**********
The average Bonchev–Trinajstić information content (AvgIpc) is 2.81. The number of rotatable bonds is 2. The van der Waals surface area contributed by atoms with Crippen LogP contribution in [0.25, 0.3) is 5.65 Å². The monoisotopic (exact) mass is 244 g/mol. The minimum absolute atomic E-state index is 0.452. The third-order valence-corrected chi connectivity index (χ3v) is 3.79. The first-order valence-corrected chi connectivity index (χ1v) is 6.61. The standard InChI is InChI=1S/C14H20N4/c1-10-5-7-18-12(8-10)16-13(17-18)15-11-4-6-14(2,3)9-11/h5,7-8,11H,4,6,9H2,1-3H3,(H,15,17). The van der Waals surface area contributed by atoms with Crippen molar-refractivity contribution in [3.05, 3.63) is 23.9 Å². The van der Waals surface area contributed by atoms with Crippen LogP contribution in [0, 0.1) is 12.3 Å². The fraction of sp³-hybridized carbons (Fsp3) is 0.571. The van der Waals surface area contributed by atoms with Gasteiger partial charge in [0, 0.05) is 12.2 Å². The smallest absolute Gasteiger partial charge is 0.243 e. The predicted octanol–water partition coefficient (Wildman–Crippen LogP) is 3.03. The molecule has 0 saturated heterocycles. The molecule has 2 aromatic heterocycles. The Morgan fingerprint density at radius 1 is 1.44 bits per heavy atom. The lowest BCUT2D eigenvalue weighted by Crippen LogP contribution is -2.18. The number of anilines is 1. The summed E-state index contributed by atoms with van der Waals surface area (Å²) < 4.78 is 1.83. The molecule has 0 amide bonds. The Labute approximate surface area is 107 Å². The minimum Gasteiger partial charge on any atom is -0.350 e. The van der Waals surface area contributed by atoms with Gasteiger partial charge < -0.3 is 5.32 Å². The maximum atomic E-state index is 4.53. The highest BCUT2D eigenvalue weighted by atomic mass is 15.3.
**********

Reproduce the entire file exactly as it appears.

The average Bonchev–Trinajstić information content (AvgIpc) is 2.81. The number of rotatable bonds is 2. The van der Waals surface area contributed by atoms with Crippen LogP contribution in [0.25, 0.3) is 5.65 Å². The monoisotopic (exact) mass is 244 g/mol. The minimum absolute atomic E-state index is 0.452. The third-order valence-corrected chi connectivity index (χ3v) is 3.79. The first-order valence-corrected chi connectivity index (χ1v) is 6.61. The standard InChI is InChI=1S/C14H20N4/c1-10-5-7-18-12(8-10)16-13(17-18)15-11-4-6-14(2,3)9-11/h5,7-8,11H,4,6,9H2,1-3H3,(H,15,17). The van der Waals surface area contributed by atoms with Crippen molar-refractivity contribution in [3.05, 3.63) is 23.9 Å². The van der Waals surface area contributed by atoms with Crippen LogP contribution in [0, 0.1) is 12.3 Å². The fraction of sp³-hybridized carbons (Fsp3) is 0.571. The van der Waals surface area contributed by atoms with Gasteiger partial charge in [0, 0.05) is 12.2 Å². The smallest absolute Gasteiger partial charge is 0.243 e. The predicted octanol–water partition coefficient (Wildman–Crippen LogP) is 3.03. The molecule has 0 saturated heterocycles. The molecule has 2 aromatic heterocycles. The Morgan fingerprint density at radius 1 is 1.44 bits per heavy atom. The lowest BCUT2D eigenvalue weighted by Crippen LogP contribution is -2.18. The number of anilines is 1. The summed E-state index contributed by atoms with van der Waals surface area (Å²) < 4.78 is 1.83. The molecule has 0 amide bonds. The Labute approximate surface area is 107 Å². The minimum Gasteiger partial charge on any atom is -0.350 e. The van der Waals surface area contributed by atoms with Gasteiger partial charge < -0.3 is 5.32 Å². The maximum atomic E-state index is 4.53. The highest BCUT2D eigenvalue weighted by atomic mass is 15.3.